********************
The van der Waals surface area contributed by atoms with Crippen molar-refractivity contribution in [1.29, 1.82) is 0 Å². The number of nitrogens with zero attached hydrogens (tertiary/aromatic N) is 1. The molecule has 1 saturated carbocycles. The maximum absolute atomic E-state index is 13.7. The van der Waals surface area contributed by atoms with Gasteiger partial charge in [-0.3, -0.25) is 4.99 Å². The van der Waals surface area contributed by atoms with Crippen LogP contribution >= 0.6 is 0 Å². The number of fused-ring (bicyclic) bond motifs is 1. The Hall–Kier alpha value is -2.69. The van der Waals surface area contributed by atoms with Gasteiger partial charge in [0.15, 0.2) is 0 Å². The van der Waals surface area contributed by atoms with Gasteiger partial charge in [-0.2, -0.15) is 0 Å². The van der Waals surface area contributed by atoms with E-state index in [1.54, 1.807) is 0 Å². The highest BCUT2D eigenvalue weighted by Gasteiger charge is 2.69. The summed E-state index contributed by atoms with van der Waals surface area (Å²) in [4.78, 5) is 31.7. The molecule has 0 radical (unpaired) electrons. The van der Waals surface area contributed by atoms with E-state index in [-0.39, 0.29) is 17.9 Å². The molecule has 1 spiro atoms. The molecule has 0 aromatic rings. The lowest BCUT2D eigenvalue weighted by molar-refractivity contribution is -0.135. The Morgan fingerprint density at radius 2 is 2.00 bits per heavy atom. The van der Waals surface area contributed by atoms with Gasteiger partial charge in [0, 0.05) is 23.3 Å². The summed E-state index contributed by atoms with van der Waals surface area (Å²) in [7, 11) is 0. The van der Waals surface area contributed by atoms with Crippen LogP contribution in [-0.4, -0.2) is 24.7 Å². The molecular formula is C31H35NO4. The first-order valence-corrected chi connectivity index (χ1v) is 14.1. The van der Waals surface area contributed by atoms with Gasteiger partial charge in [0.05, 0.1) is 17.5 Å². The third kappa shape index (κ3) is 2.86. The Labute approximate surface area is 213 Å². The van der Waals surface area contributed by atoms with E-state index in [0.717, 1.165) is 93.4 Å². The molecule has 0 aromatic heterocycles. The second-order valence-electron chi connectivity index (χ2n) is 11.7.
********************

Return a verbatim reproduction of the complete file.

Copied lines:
The van der Waals surface area contributed by atoms with Crippen molar-refractivity contribution in [1.29, 1.82) is 0 Å². The number of nitrogens with zero attached hydrogens (tertiary/aromatic N) is 1. The molecule has 1 saturated carbocycles. The maximum absolute atomic E-state index is 13.7. The van der Waals surface area contributed by atoms with Gasteiger partial charge in [-0.3, -0.25) is 4.99 Å². The van der Waals surface area contributed by atoms with Crippen LogP contribution >= 0.6 is 0 Å². The number of fused-ring (bicyclic) bond motifs is 1. The Hall–Kier alpha value is -2.69. The van der Waals surface area contributed by atoms with Gasteiger partial charge in [0.15, 0.2) is 0 Å². The van der Waals surface area contributed by atoms with Gasteiger partial charge in [-0.2, -0.15) is 0 Å². The van der Waals surface area contributed by atoms with E-state index in [1.54, 1.807) is 0 Å². The highest BCUT2D eigenvalue weighted by Gasteiger charge is 2.69. The summed E-state index contributed by atoms with van der Waals surface area (Å²) in [4.78, 5) is 31.7. The molecule has 0 radical (unpaired) electrons. The van der Waals surface area contributed by atoms with E-state index in [-0.39, 0.29) is 17.9 Å². The molecule has 1 spiro atoms. The molecule has 0 aromatic rings. The lowest BCUT2D eigenvalue weighted by molar-refractivity contribution is -0.135. The Morgan fingerprint density at radius 2 is 2.00 bits per heavy atom. The van der Waals surface area contributed by atoms with Gasteiger partial charge in [0, 0.05) is 23.3 Å². The summed E-state index contributed by atoms with van der Waals surface area (Å²) in [7, 11) is 0. The van der Waals surface area contributed by atoms with Crippen LogP contribution in [-0.4, -0.2) is 24.7 Å². The molecular formula is C31H35NO4. The first-order valence-corrected chi connectivity index (χ1v) is 14.1. The van der Waals surface area contributed by atoms with Gasteiger partial charge in [0.05, 0.1) is 17.5 Å². The third kappa shape index (κ3) is 2.86. The Labute approximate surface area is 213 Å². The van der Waals surface area contributed by atoms with E-state index in [0.717, 1.165) is 93.4 Å². The molecule has 0 aromatic heterocycles. The second-order valence-electron chi connectivity index (χ2n) is 11.7.